College Students from Japan and the U.S. Attended the POW Reunion

Two winners of the essay contest held by US-Japan Dialogue on POWs, Inc., Miss Asako Yoshida from Saitama, Japan and Mr. Adam Donais from Washington state, attended the American Defenders of Bataan and Corregidor (ADBC) 2006 Convention held in Phoenix, Arizona from May 18 to May 21.

Asako and Ms. Yuka Ibuki, Tokyo Representative of US-Japan Dialogue on POWs, Inc., arrived in San Francisco. They visited Mr. Hap Halloran, former B-29 navigator who became a POW when his plane was shot down over Tokyo in January of 1945.




                                                                                      Mr. Halloran and Asako with  his POW number plate


On May17, Asako, Yuka and Kinue Tokudome visited Rabbi Abraham Cooper, the Associate Dean of the Simon Wiesenthal Center in Los Angeles, who is the advisor to US-Japan Dialogue on POWs, Inc.



In Phoenix, Asako and Adam met Directors of US-Japan Dialogue on POWs, Inc.

With Dr. Lester Tenney, Mrs. Betty Tenney, Mr. Clay Perkins and Mrs. Dorothy Perkins

Asako and Adam met with many former POWs and listen to their personal POW stories.


   With Death March survivor Mr. Jim Murphy              With Death March survivor Mr. Abie Abraham   


          With Corregidor POW Father Phillips                              With Corregidor POW Mr. Don Versaw

During the last evening's banquette, Asako and Adam were introduced by long time ADBC leader, Mr. Edward Jackfert, to more than 300 attendees.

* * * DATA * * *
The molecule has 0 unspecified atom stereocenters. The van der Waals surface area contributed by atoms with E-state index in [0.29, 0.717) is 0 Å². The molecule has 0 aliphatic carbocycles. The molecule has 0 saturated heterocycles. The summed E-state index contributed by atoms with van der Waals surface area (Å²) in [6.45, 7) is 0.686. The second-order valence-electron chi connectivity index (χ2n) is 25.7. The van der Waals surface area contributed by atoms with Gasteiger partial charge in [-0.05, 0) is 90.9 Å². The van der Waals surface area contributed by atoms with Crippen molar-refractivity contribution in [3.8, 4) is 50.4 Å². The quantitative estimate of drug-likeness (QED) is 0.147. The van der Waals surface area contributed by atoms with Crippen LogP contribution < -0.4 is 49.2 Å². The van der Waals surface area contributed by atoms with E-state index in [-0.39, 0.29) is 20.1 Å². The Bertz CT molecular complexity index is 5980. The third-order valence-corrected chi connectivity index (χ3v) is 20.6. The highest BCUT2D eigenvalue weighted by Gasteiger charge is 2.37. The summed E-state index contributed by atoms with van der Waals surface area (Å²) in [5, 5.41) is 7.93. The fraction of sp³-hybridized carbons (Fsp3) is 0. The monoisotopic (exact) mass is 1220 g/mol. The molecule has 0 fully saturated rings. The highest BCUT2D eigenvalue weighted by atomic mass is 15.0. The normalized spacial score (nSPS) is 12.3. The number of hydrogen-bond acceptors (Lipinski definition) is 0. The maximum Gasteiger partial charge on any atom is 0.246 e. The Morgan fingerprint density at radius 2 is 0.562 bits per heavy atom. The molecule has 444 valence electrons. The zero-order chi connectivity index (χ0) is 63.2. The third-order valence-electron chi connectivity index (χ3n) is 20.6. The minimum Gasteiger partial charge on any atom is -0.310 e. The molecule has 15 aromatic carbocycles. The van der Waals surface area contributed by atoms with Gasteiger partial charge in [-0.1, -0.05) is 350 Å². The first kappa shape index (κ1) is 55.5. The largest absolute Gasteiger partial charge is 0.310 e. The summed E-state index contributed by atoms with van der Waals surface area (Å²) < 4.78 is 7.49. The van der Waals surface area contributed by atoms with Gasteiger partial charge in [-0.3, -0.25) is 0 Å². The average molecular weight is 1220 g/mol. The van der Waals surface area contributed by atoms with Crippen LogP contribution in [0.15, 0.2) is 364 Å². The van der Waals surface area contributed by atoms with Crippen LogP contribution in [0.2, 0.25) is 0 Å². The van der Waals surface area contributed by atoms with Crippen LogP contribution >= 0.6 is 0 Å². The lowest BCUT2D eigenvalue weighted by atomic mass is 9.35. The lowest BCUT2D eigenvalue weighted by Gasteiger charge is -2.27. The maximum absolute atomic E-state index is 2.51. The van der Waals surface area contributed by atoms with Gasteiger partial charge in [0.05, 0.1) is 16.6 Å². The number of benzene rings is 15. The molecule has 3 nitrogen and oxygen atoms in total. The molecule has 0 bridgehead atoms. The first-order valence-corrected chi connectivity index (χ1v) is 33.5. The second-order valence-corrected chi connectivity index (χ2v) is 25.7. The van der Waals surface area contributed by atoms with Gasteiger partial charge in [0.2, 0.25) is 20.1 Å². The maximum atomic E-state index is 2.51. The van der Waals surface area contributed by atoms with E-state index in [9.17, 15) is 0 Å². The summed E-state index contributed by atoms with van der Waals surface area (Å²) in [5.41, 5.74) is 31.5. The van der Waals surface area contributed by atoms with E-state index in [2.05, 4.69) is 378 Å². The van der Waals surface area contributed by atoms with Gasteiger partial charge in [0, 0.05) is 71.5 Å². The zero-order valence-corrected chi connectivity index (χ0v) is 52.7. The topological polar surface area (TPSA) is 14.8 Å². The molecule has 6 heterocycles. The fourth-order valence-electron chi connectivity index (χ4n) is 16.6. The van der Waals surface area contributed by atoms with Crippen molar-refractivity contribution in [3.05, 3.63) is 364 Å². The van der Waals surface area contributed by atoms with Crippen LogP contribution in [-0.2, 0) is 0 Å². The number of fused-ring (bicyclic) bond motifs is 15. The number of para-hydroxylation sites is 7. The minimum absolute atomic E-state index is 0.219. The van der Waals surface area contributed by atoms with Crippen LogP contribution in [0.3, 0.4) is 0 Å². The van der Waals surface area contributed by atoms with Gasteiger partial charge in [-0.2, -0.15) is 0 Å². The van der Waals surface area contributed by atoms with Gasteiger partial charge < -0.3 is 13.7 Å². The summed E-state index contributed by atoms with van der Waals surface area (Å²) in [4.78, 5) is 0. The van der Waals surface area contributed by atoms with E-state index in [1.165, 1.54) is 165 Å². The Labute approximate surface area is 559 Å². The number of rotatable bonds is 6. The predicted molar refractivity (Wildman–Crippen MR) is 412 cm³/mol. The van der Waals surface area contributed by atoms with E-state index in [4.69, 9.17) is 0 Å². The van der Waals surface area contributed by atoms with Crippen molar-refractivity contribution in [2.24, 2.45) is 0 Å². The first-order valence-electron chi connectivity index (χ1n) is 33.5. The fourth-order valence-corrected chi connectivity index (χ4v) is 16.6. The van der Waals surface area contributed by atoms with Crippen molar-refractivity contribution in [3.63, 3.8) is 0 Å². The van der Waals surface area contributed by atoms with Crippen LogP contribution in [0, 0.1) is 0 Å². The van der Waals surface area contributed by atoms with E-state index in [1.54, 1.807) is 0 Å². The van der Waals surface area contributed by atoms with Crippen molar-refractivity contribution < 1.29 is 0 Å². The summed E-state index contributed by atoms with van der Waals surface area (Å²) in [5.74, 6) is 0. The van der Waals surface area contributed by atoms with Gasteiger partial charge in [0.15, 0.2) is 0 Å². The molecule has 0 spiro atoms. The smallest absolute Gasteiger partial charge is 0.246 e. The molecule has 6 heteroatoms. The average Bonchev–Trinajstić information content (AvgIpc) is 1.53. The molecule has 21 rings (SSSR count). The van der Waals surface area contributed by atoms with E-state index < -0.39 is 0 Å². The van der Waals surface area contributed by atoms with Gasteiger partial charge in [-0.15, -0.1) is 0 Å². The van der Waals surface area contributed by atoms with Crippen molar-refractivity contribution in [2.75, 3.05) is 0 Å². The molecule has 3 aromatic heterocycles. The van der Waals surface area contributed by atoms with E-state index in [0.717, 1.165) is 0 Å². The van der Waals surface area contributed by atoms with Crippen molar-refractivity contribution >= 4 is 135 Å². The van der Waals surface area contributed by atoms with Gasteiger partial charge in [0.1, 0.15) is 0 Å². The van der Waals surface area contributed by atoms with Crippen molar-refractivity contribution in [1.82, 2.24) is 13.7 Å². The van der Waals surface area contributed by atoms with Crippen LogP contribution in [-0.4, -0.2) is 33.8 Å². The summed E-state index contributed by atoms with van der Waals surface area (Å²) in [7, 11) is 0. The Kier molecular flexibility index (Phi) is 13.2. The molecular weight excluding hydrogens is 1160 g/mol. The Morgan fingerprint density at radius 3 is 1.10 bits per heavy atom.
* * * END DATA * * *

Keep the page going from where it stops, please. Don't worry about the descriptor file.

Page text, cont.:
Their thoughts after the Convention

Adam Donais

I am immensely grateful to have been able to meet the former POWs, their families, Asako, and everyone involved in organizing this opportunity. Meeting the former POWs allowed me a much deeper sense of the reality behind that which they endured.

Asako and I heard directly from the POWs regarding the Bataan Death March, Corregidor, the O'Donell and Cabanatuan prison camps, the hell ships and the struggles these men encountered since the end of WWII. These experiences are much more than stories, they are insights into a world of atrocity and inhumanity that challenged the right to existence and dignity of many people. A recurring message to Asako and I during the convention was that we are the future and should do what we can to prevent the lessons of the past from becoming a forgotten memory so that such atrocities may never again be visited upon human society. I am deeply impressed by their desire to embrace the future while encouraging others to learn from the past.                                                                                          
-- Adam is interested in pursuing a career in Journalism.

Asako Yoshida

I am sincerely grateful to have been able to meet the former POWs, their descendants, Adam, and all the people involved in organizing this opportunity. Hearing directly from the former POWs made their experiences even more real to me. Even though they endured tremendous hardship, they were very kind and generous. I was very touched by their telling stories to young generations to sustain hope for the future. As I learned the past, I came to realize their greatness. Learning from their past gave me real insight into both negative and positive power that human beings possess. To receive their story and its lessons well, I need to know much more things. Now I am very motivated to learn more. Thank you again.   
-- Asako is planning to become a teacher.

Their essays can be read at: Essay Contest winners

*This Essay Contest was made possible by the generous support from Dorothy and Clay Perkins of Ranch Santa Fe, CA.